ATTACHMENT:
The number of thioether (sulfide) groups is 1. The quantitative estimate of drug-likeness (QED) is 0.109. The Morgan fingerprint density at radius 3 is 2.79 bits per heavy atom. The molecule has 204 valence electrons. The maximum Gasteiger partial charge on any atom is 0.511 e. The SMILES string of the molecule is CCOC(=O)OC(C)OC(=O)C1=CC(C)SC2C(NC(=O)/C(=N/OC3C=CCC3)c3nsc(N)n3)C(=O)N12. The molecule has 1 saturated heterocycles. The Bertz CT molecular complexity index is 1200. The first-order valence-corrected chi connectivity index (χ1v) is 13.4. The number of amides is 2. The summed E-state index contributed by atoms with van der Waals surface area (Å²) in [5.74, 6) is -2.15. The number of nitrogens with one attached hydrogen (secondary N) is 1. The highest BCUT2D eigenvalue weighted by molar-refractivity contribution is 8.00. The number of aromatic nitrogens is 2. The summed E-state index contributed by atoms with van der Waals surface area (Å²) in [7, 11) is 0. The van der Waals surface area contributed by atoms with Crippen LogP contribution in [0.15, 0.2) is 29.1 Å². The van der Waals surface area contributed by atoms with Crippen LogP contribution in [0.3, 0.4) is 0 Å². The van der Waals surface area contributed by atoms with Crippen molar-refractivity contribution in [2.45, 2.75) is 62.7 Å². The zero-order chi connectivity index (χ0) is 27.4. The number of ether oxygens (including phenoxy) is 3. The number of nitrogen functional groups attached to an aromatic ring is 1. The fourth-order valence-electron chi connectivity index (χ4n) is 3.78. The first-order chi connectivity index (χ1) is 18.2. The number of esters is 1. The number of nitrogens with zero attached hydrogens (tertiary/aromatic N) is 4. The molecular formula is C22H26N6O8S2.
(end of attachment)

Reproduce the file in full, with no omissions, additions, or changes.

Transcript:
The number of thioether (sulfide) groups is 1. The quantitative estimate of drug-likeness (QED) is 0.109. The Morgan fingerprint density at radius 3 is 2.79 bits per heavy atom. The molecule has 204 valence electrons. The maximum Gasteiger partial charge on any atom is 0.511 e. The SMILES string of the molecule is CCOC(=O)OC(C)OC(=O)C1=CC(C)SC2C(NC(=O)/C(=N/OC3C=CCC3)c3nsc(N)n3)C(=O)N12. The molecule has 1 saturated heterocycles. The Bertz CT molecular complexity index is 1200. The first-order valence-corrected chi connectivity index (χ1v) is 13.4. The number of amides is 2. The summed E-state index contributed by atoms with van der Waals surface area (Å²) in [5.74, 6) is -2.15. The number of nitrogens with one attached hydrogen (secondary N) is 1. The highest BCUT2D eigenvalue weighted by molar-refractivity contribution is 8.00. The number of aromatic nitrogens is 2. The summed E-state index contributed by atoms with van der Waals surface area (Å²) in [7, 11) is 0. The van der Waals surface area contributed by atoms with Crippen LogP contribution in [0.15, 0.2) is 29.1 Å². The van der Waals surface area contributed by atoms with Crippen LogP contribution in [0.3, 0.4) is 0 Å². The van der Waals surface area contributed by atoms with Crippen molar-refractivity contribution in [2.45, 2.75) is 62.7 Å². The zero-order chi connectivity index (χ0) is 27.4. The number of ether oxygens (including phenoxy) is 3. The number of nitrogen functional groups attached to an aromatic ring is 1. The fourth-order valence-electron chi connectivity index (χ4n) is 3.78. The first-order chi connectivity index (χ1) is 18.2. The number of esters is 1. The number of nitrogens with zero attached hydrogens (tertiary/aromatic N) is 4. The molecular formula is C22H26N6O8S2.